I admit to feeling lost in my anger this week. Is it the Mennonite thing to do? On the one hand, I’m a Mennonite and I’m doing it (a descriptive approach to faith), so, yeah. On the other, it’s not what this faith teaches (a prescriptive approach), so no. And it’s certainly not admirable.
But God knows it’s honest.
That’s a public confession (the kind we used to do before communion, if you were a certain kind of Mennonite), not a point of pride.
And the worst of this feeling isn’t that it’s directed at the NRA or do-nothing members of Congress but at people I love, like my grandmother and my great-aunt, who together lovingly finished a set of quilts for our family this past year, ones that my great-grandmother had begun before she died a few years ago. I tuck my children into bed each night under them, a new generation of my family enveloped in the labor and love of generations. And I’m furious, because I know that either of these two women would, in fact, take a bullet for my children–but their support of a gun culture is actually what puts my children in danger. They aren’t villains, but I can’t visit my grandmother in her home because she won’t lock up her guns.
So, how do we forbear when our people who are loving and sometimes even heroic also support practices and policies that risk our lives?
You quote the Confession of Faith:
Led by the Spirit, and beginning in the church, we witness to all people that violence is not the will of God. We witness against all forms of violence, including war among nations, hostility among races and classes, abuse of children and women, violence between men and women, abortion, and capital punishment.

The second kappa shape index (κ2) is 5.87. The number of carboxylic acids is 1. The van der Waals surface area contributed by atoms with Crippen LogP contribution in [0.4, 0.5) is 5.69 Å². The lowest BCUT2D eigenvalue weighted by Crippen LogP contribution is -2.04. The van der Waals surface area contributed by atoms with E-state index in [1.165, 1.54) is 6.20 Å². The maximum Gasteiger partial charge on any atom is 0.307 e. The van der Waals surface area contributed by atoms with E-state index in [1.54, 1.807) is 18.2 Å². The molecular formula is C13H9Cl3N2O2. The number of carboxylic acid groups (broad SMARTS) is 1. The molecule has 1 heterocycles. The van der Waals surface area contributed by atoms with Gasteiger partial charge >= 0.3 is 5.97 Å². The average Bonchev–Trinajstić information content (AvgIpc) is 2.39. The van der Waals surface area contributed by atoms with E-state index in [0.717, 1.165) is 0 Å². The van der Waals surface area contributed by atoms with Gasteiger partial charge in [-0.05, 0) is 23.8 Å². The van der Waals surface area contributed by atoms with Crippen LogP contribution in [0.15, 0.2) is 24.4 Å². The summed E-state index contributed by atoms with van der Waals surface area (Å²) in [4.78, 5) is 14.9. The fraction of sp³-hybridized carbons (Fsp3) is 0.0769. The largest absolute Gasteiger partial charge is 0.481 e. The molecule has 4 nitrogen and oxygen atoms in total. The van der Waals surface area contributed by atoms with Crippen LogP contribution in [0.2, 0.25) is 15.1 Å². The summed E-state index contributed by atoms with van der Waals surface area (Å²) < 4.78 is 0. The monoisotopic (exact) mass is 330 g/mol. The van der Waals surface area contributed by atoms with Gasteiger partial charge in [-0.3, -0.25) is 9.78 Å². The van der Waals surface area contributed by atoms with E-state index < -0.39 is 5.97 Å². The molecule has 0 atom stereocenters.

How do we “witness against all forms of violence” when it seems that the only thing that proponents of guns understand or respect is violence?
Let me turn to a Catholic concept: grace for the present moment. The 18th century Jesuit priest Jean-Pierre de Caussade writes in Abandonment to Divine Providence: “If we have abandoned ourselves to God, there is only one rule for us: the duty of the present moment.” That is, in whatever moment we are in–even if it’s a very hostile one, with enemies all around us and confusion about our place here–we can rely on God to help us adhere to our faith. In Catholic terms, God provides actual grace, the extra help or encouragement we need in that moment, to do what might in a different moment be impossible, like the shot of adrenaline that propels you forward into danger to save someone’s life in an act of bravery you couldn’t do in any other moment. It doesn’t just happen, though–it is something that God blesses you with when you “abandon” yourself.
I see your Menno Simons and raise you a Jean-Pierre de Caussade, pictured above.
That’s the hard thing, though. The abandoning yourself. And it’s especially hard when the reason you are holding on to yourself is because you are afraid for the lives of your children. If there is a harder “present moment,” I don’t want to imagine it.